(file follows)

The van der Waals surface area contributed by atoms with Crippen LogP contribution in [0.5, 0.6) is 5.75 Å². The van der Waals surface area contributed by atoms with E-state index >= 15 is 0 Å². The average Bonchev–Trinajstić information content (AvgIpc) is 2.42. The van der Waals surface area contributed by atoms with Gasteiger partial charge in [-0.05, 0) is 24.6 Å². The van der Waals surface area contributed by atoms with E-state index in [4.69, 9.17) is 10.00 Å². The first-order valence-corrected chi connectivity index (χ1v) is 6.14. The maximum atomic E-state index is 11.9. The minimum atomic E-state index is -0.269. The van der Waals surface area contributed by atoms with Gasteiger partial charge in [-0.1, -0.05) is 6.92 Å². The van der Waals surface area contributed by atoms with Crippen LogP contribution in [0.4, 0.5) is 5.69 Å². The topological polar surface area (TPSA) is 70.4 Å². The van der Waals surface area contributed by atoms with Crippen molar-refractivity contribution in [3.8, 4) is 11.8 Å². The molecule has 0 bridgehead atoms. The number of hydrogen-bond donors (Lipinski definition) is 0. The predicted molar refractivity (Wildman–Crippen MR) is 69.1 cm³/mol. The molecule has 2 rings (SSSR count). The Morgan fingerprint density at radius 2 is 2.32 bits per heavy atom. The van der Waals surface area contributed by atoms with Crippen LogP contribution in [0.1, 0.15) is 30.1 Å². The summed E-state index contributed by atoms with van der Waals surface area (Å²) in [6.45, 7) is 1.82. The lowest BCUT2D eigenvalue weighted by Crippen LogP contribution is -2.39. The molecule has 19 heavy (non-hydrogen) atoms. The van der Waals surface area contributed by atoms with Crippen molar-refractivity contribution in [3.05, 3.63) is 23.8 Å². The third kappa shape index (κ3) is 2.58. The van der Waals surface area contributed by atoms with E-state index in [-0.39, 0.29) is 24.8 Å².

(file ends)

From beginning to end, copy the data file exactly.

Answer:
The van der Waals surface area contributed by atoms with Crippen LogP contribution in [0.5, 0.6) is 5.75 Å². The van der Waals surface area contributed by atoms with E-state index >= 15 is 0 Å². The average Bonchev–Trinajstić information content (AvgIpc) is 2.42. The van der Waals surface area contributed by atoms with Gasteiger partial charge in [-0.05, 0) is 24.6 Å². The van der Waals surface area contributed by atoms with E-state index in [4.69, 9.17) is 10.00 Å². The first-order valence-corrected chi connectivity index (χ1v) is 6.14. The maximum atomic E-state index is 11.9. The minimum atomic E-state index is -0.269. The van der Waals surface area contributed by atoms with Gasteiger partial charge in [-0.1, -0.05) is 6.92 Å². The van der Waals surface area contributed by atoms with Crippen LogP contribution in [0.4, 0.5) is 5.69 Å². The topological polar surface area (TPSA) is 70.4 Å². The van der Waals surface area contributed by atoms with Crippen molar-refractivity contribution in [3.8, 4) is 11.8 Å². The molecule has 0 bridgehead atoms. The number of hydrogen-bond donors (Lipinski definition) is 0. The predicted molar refractivity (Wildman–Crippen MR) is 69.1 cm³/mol. The molecule has 2 rings (SSSR count). The Morgan fingerprint density at radius 2 is 2.32 bits per heavy atom. The van der Waals surface area contributed by atoms with Crippen LogP contribution in [0.1, 0.15) is 30.1 Å². The summed E-state index contributed by atoms with van der Waals surface area (Å²) in [6.45, 7) is 1.82. The lowest BCUT2D eigenvalue weighted by Crippen LogP contribution is -2.39. The molecule has 19 heavy (non-hydrogen) atoms. The van der Waals surface area contributed by atoms with Crippen molar-refractivity contribution in [3.05, 3.63) is 23.8 Å². The third kappa shape index (κ3) is 2.58. The van der Waals surface area contributed by atoms with E-state index in [-0.39, 0.29) is 24.8 Å².